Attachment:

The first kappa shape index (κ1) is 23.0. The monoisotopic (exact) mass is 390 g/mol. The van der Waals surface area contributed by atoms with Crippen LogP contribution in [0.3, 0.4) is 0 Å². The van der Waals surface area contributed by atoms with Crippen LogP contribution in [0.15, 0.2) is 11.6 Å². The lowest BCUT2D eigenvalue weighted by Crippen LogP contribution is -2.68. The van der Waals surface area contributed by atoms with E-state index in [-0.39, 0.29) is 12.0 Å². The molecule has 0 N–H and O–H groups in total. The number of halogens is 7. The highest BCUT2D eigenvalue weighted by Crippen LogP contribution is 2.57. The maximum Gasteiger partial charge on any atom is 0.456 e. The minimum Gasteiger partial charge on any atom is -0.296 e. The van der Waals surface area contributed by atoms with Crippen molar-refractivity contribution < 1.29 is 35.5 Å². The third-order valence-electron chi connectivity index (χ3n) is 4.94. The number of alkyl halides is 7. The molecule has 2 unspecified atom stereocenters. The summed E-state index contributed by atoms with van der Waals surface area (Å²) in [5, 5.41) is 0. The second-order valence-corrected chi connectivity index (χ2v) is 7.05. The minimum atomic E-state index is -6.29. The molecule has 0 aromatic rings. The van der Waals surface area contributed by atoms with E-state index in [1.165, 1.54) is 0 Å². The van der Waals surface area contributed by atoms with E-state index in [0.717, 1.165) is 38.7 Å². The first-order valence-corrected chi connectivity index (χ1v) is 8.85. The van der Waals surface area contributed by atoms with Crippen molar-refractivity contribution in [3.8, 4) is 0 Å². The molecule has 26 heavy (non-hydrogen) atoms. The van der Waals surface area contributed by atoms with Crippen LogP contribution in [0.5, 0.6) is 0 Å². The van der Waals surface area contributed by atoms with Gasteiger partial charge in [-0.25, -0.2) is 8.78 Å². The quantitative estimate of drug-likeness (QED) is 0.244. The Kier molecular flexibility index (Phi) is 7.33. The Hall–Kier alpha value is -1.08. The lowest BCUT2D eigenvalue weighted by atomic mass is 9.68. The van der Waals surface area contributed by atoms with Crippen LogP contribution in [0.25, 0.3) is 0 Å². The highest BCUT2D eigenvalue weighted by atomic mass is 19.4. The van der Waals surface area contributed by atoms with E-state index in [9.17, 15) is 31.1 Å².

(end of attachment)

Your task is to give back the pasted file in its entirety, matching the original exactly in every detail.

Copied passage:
The first kappa shape index (κ1) is 23.0. The monoisotopic (exact) mass is 390 g/mol. The van der Waals surface area contributed by atoms with Crippen LogP contribution in [0.3, 0.4) is 0 Å². The van der Waals surface area contributed by atoms with Crippen LogP contribution in [0.15, 0.2) is 11.6 Å². The lowest BCUT2D eigenvalue weighted by Crippen LogP contribution is -2.68. The van der Waals surface area contributed by atoms with E-state index in [-0.39, 0.29) is 12.0 Å². The molecule has 0 N–H and O–H groups in total. The number of halogens is 7. The highest BCUT2D eigenvalue weighted by Crippen LogP contribution is 2.57. The maximum Gasteiger partial charge on any atom is 0.456 e. The minimum Gasteiger partial charge on any atom is -0.296 e. The van der Waals surface area contributed by atoms with Crippen molar-refractivity contribution < 1.29 is 35.5 Å². The third-order valence-electron chi connectivity index (χ3n) is 4.94. The number of alkyl halides is 7. The molecule has 2 unspecified atom stereocenters. The summed E-state index contributed by atoms with van der Waals surface area (Å²) in [5, 5.41) is 0. The second-order valence-corrected chi connectivity index (χ2v) is 7.05. The minimum atomic E-state index is -6.29. The molecule has 0 aromatic rings. The van der Waals surface area contributed by atoms with E-state index in [1.165, 1.54) is 0 Å². The van der Waals surface area contributed by atoms with E-state index in [0.717, 1.165) is 38.7 Å². The first-order valence-corrected chi connectivity index (χ1v) is 8.85. The van der Waals surface area contributed by atoms with Crippen molar-refractivity contribution in [3.8, 4) is 0 Å². The molecule has 26 heavy (non-hydrogen) atoms. The van der Waals surface area contributed by atoms with Crippen LogP contribution in [0.5, 0.6) is 0 Å². The van der Waals surface area contributed by atoms with Gasteiger partial charge in [-0.25, -0.2) is 8.78 Å². The quantitative estimate of drug-likeness (QED) is 0.244. The Kier molecular flexibility index (Phi) is 7.33. The Hall–Kier alpha value is -1.08. The lowest BCUT2D eigenvalue weighted by atomic mass is 9.68. The van der Waals surface area contributed by atoms with Crippen LogP contribution in [0.25, 0.3) is 0 Å². The highest BCUT2D eigenvalue weighted by atomic mass is 19.4. The van der Waals surface area contributed by atoms with E-state index in [9.17, 15) is 31.1 Å².